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KUALA LUMPUR, July 27 (Bernama) -- Malaysia will continue to have collaborative diplomatic, trade and investment relations with Regional Comprehensive Economic Partnership (RCEP) members despite the major global constraints and challenges following China’s implementation of its Zero-COVID Policy.
Senior Minister and International Trade and Industry Minister Datuk Seri Mohamed Azmin Ali said the ministry took note of the many reports and studies published on the trade moderation or dampening resulting from the policy.
However, he said, the country had continued to record an encouraging trade performance up to the middle of this year following the signing of the RCEP.
“The closure of borders undoubtedly has an impact on the facilitation of trade and investment between China and other RCEP member nations.
“However, (there’s little impact) if we look at Malaysia’s trade performance for June which increased by 43.4 per cent year-on-year (y-o-y) to RM270.39 billion, as well as our trade with RCEP member China, which saw a double-digit growth for the 19th successive month,” he said in reply to a supplementary question from Datuk Darell Leiking (Warisan-Penampang) in the Dewan Rakyat today.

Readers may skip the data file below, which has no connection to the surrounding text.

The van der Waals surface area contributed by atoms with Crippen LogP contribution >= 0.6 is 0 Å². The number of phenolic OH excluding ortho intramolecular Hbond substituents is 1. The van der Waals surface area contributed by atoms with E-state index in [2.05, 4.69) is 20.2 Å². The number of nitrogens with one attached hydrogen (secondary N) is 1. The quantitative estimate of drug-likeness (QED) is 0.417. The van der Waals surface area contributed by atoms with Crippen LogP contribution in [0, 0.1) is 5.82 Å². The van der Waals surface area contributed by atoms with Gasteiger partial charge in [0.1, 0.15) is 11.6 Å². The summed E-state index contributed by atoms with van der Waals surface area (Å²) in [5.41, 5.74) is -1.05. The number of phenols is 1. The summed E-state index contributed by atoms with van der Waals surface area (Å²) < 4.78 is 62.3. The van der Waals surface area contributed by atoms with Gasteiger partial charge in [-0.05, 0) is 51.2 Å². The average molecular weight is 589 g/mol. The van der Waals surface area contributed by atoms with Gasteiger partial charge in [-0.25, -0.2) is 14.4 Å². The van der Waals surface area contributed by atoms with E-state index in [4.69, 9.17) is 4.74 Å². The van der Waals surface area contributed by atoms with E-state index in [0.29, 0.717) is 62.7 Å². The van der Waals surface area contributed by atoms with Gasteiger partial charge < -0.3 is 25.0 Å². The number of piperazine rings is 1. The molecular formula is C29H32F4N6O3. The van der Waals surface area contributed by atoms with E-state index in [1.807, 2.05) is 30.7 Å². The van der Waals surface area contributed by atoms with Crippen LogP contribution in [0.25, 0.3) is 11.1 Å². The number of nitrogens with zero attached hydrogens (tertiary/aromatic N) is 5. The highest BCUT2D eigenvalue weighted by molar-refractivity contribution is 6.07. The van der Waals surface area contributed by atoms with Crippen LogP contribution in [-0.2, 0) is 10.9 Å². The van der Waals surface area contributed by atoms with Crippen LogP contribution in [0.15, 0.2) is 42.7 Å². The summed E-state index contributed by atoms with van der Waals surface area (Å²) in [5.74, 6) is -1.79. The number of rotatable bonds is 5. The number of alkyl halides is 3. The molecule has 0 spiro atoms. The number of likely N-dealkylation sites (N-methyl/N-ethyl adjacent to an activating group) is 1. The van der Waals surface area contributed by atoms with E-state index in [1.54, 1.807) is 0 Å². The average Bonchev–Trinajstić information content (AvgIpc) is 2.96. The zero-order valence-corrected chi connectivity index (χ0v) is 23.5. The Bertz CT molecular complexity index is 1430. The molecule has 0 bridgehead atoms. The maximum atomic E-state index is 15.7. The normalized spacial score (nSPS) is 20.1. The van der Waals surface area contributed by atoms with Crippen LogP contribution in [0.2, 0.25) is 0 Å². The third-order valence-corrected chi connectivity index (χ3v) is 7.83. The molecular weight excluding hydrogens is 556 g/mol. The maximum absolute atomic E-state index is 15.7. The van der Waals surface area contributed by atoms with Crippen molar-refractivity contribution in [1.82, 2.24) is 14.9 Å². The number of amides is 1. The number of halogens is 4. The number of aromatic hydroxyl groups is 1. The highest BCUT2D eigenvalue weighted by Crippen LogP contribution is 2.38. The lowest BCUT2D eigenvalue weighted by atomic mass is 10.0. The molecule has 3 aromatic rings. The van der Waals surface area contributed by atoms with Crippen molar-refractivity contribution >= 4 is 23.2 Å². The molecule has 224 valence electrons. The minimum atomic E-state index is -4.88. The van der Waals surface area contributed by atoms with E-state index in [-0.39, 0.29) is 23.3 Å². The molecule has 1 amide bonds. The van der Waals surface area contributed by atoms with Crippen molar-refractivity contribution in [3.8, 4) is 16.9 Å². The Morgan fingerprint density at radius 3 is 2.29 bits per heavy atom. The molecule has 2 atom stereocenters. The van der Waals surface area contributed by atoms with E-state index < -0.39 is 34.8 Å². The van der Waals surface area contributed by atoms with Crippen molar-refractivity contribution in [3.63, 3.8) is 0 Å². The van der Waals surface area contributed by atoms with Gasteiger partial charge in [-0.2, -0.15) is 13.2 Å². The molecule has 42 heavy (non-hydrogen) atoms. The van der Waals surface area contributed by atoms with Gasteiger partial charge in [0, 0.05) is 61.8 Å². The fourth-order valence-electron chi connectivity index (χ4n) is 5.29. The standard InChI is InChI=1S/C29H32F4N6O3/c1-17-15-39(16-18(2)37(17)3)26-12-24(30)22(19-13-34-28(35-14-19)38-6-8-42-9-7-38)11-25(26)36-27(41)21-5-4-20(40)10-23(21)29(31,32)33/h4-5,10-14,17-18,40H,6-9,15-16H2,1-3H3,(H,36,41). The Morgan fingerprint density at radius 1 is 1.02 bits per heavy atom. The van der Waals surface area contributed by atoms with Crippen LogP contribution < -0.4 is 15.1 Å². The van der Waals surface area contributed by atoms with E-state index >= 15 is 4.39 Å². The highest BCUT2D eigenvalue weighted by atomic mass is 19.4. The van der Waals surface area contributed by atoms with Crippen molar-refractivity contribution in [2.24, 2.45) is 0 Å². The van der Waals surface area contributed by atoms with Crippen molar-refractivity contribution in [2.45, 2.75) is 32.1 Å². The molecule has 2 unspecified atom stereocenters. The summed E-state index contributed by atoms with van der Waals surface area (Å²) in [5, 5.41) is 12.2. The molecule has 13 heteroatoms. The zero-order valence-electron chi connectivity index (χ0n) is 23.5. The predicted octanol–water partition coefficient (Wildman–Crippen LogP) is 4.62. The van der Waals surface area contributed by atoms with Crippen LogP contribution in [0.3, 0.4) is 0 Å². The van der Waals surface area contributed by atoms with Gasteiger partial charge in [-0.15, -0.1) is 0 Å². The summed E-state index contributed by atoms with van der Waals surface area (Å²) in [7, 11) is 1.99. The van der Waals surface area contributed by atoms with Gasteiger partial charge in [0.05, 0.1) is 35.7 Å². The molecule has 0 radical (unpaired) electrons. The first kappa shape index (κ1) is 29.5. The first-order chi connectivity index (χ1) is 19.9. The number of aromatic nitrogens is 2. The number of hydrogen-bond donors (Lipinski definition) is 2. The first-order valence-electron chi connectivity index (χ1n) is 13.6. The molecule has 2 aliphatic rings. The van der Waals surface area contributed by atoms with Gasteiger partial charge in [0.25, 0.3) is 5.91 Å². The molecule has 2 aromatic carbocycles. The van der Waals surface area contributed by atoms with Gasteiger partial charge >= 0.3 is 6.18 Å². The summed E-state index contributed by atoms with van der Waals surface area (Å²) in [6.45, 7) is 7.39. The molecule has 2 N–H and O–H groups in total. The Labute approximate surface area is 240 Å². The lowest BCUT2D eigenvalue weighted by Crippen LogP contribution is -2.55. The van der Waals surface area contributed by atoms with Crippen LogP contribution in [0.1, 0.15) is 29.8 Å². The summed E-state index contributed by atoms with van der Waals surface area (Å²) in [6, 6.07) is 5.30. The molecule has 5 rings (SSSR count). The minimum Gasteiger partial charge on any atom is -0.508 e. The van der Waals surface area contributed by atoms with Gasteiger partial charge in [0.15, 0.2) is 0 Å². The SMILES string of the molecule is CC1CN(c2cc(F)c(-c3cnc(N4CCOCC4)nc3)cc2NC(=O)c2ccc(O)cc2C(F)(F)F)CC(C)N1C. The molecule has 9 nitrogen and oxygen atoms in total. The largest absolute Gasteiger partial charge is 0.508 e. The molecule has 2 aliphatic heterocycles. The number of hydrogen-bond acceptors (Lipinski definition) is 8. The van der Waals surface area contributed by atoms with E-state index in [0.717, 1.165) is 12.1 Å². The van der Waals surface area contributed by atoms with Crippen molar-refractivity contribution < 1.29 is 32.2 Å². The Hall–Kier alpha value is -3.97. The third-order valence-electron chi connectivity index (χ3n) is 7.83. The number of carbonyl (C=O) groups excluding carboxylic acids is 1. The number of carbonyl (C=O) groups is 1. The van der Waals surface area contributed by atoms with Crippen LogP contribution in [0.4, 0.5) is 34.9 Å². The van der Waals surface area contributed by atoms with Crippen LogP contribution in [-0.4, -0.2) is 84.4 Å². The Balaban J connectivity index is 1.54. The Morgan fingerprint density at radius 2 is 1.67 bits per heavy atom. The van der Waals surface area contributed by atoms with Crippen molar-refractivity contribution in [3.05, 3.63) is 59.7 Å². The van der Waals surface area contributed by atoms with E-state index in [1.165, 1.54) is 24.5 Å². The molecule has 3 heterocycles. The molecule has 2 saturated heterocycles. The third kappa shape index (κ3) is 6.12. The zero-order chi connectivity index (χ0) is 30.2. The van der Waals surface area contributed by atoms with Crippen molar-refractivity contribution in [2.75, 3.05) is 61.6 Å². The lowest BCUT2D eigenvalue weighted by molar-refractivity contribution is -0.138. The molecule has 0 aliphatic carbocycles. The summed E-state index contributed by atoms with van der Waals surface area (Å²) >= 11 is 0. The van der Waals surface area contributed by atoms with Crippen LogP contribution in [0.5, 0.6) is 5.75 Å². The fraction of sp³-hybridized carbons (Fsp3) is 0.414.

Darell wanted to know the extent to which China’s Zero-COVID Policy had affected Malaysia’s trade with its RCEP partners. He originally asked on the impact on the nation’s trade since the RCEP agreement came into force in Malaysia in March and the industries currently being prioritised by the government.
Mohamed Azmin said Malaysia continued to post encouraging growth in the April-June period following the signing of the regional trade pact on March 18 this year.
In April, Malaysia’s total trade surged 21.3 per cent y-o-y to RM231.44 billion, with exports increasing 20.7 per cent to RM127.49 billion. The trade and export figures continued to rise in May to RM228.37 billion and RM120.49 billion, respectively.
“In June, the country recorded the highest value for trade, exports and imports for the year whereby trade increased 43.4 per cent y-o-y to RM270.39 billion,” he said.
On RCEP’s impact on the country’s trade, Mohamed Azmin said it was too early to assess, as Malaysia ratified the agreement only in March.
He said exporters and importers must have Preferential Certificates of Origin (PCO) to enable them to enjoy duty exemption or reduction under any free trade agreement (FTA).
“From March to June 30, 73 such certificates have been issued with an export value of RM31.9 million for the export of goods under the RCEP agreement,” he said.
PCO is an international document that proves the exported or imported goods fulfil the criteria stipulated in the rules of origin chapter of the agreement.
This includes the verification of the importing country’s customs in order to enjoy tariff concessions under the respective FTAs.
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